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RECKLESS riders would have nowhere to go if all motorbikes were fitted with a tracker device, says Northumbria Police and Crime Commissioner Kim McGuinness, as she calls on Government to urgently introduce new bike laws.

The Commissioner who is working closely with the Chief Constable to tackle residents’ concerns of bike-related antisocial behaviour has said the issue will remain a top priority for the force.

As part of an ongoing crackdown on this type of crime throughout the region, Kim is urging Policing Minister Kit Malthouse to give the green light to allow for tracker devices to be fitted to all motorbikes so their whereabouts and speed can be monitored – a move to deter would-be criminals.

Ms McGuinness believes the trackers would be an impactful tool in the fight against bike crime, would prevent thefts and anti-social behaviour and in turn improve the lives of local people.

A tough range of policing measures are already underway and will be built upon as we head into the summer months. Tactics include hotspot patrols, garage checks, underage petrol test purchases and educational campaigns.

Kim McGuinness, said: “I’m hearing from residents that reckless riding is happening far too often and it’s happening in our parks and residential streets – the very places where people are enjoying walks and families are playing. These are things people should be able to do safely – they shouldn’t have to worry about off-road bikes speeding by and ramping up pavements.”

Officers have been listening to all concerns raised, collating intelligence of where disorder on bikes has been taking place and targeting these areas with a range of tactics.

Kim continued: “This is all part of a big operation happening in response to these concerns and I have requested regular updates from the Chief as it’s something I’ll be keeping a close eye on.

“There have been some positive results lately but I want us to be able to do more. We need to think differently if we are going to put a stop to the problem once and for all and this is where trackers could come in. Our police are confident they could make a real difference.

“It’s important for me to be clear” she added.  “I don’t mean our law-abiding bikers here – I’m talking about trouble-makers, often young people riding un-roadworthy bikes, which in some cases have been stolen.  It’s their own safety that is at risk here too – worryingly there’s a real lack of awareness of the consequences. A tough approach needs to be taken and I fully back our force with this, especially when engagement and education isn’t getting through to those responsible.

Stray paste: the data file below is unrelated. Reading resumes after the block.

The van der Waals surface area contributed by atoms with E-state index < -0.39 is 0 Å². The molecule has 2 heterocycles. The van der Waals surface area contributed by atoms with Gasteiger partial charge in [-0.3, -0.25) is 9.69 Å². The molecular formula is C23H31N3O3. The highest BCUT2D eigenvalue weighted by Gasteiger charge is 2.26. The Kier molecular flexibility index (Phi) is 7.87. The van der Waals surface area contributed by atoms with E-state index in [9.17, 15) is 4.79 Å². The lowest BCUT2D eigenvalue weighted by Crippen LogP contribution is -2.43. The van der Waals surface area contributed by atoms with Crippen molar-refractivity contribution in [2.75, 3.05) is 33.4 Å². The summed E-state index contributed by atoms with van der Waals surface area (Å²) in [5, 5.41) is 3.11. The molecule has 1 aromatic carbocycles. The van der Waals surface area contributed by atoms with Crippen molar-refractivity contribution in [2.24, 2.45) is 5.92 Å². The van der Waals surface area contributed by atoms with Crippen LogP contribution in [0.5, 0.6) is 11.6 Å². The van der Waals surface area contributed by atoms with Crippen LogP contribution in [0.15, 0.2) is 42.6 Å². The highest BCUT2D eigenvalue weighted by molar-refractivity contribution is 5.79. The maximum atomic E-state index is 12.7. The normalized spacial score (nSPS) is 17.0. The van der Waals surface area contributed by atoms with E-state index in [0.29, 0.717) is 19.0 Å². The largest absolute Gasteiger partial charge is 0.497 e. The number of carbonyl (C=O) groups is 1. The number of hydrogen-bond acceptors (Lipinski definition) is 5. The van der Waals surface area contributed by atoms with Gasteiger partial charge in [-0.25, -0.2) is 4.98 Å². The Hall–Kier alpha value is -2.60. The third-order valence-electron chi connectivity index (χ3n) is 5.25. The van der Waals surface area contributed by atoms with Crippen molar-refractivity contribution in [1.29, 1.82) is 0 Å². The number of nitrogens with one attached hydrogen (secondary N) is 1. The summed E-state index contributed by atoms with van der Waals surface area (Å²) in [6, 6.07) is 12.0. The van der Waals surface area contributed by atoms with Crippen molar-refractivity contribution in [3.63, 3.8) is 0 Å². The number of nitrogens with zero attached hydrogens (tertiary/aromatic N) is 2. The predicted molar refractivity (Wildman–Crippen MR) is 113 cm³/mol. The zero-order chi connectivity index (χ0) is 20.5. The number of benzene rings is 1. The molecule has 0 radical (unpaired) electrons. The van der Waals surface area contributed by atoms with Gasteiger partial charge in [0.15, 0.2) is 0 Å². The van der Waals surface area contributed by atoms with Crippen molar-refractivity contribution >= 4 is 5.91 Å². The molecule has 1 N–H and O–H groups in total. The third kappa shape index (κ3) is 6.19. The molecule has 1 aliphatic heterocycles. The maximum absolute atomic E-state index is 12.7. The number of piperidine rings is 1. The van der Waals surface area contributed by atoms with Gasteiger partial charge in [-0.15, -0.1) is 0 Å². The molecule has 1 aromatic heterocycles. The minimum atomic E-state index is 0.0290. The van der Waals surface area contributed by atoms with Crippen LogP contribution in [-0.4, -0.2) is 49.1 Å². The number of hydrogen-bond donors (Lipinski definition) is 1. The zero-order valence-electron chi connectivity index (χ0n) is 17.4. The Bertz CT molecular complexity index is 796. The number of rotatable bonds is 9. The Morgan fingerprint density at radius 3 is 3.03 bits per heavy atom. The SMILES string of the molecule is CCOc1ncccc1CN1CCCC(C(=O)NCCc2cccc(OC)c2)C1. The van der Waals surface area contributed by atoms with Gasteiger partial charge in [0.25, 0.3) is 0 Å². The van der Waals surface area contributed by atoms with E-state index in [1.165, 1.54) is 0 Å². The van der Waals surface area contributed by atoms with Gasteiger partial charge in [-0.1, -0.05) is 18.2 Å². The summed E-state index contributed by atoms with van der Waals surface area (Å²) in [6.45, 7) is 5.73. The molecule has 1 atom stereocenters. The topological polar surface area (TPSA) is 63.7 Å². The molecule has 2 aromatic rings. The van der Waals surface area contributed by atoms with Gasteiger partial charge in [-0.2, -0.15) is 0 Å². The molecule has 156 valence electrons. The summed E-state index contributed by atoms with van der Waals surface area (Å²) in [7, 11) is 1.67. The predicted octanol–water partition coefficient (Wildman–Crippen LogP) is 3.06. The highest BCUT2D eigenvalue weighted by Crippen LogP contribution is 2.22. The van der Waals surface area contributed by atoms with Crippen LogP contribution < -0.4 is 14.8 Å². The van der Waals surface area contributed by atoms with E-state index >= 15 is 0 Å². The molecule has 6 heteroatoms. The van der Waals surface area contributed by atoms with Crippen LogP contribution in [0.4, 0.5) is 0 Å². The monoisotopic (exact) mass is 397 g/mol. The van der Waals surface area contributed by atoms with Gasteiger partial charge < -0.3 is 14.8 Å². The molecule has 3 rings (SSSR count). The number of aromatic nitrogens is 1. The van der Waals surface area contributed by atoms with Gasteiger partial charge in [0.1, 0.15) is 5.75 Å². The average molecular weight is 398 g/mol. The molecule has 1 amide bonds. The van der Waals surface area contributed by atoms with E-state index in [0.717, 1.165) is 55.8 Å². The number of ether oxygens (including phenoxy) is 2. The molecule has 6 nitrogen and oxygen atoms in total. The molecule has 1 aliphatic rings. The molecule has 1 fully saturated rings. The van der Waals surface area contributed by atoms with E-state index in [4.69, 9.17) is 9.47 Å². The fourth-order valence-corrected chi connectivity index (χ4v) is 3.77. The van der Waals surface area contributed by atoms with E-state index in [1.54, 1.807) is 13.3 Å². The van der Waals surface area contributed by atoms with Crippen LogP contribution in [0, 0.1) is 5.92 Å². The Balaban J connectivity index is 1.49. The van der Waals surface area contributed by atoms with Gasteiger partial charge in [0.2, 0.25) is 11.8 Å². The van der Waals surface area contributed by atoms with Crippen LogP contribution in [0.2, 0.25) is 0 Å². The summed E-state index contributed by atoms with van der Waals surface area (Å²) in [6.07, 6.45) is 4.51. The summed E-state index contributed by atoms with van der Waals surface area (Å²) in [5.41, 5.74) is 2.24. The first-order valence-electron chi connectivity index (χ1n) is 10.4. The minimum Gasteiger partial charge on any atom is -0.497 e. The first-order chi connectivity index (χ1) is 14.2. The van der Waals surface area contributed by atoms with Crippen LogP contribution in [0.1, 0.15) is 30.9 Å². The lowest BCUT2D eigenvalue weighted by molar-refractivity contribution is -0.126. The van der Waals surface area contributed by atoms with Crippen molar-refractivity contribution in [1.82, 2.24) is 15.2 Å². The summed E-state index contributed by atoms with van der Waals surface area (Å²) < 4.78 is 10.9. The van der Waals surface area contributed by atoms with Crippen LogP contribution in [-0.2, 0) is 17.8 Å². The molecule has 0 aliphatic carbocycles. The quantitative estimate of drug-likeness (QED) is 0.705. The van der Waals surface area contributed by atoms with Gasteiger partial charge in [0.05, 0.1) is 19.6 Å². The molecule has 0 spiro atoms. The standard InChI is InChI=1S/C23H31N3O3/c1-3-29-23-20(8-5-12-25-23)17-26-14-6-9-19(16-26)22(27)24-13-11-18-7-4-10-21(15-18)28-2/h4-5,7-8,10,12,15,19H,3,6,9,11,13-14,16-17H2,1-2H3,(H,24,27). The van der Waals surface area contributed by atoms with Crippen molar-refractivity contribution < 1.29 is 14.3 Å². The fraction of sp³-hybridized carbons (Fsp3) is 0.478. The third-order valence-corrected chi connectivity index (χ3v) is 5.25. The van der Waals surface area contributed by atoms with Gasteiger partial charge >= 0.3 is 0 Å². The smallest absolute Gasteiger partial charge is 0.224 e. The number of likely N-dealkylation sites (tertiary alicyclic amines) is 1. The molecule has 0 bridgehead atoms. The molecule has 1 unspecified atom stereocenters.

“But what I really want is to go a step further and I believe trackers would be a real deterrent. There is a growing sense of momentum in our region to put a stop to this problem. I want to build on this and think Government support to make trackers a real possibility would be a good place to start.”

Councillor Ernest Gibson, Lead Member for Area Management and Community Safety at South Tyneside Council, said: “This type of anti-social behaviour continues to be a real concern for us in South Tyneside where we have seen these off-road bikes being ridden recklessly through our residential areas and churning up our green spaces.

“This not only affects the quality of life for our residents, but there is a danger that someone will get hurt, whether that is a member of the public or the rider themselves.

“Our parks and open spaces have proven to be valuable places for people to get their exercise over a very challenging year and we want them to be safe sites to visit. Any extra measures that can be put in place to tackle the issue of nuisance bikers would be greatly welcomed.”

If you want to send pictures, video or intelligence to the task-force then you can do so by emailing [email protected].

You can also call 101 and asking to speak to the Operation Benelli team or your local Neighbourhood Team or report information online at the Northumbria Police website.”




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Following the launch of the new Police and Crime Plan, Kim McGuinness, the Northumbria Police and Crime Commissioner, is now seeking views from local residents in Southwick as part of her ongoing commitment to support local communities.

The Commissioner is inviting residents of Southwick to have their views heard and tell her how they feel policing resources could be best utilised in the area.

Residents are also invited to put their views to the Commissioner in person, as she invites them to join her alongside Northumbria Police and the locally funded SARA project, on the 25th March via a virtual community event.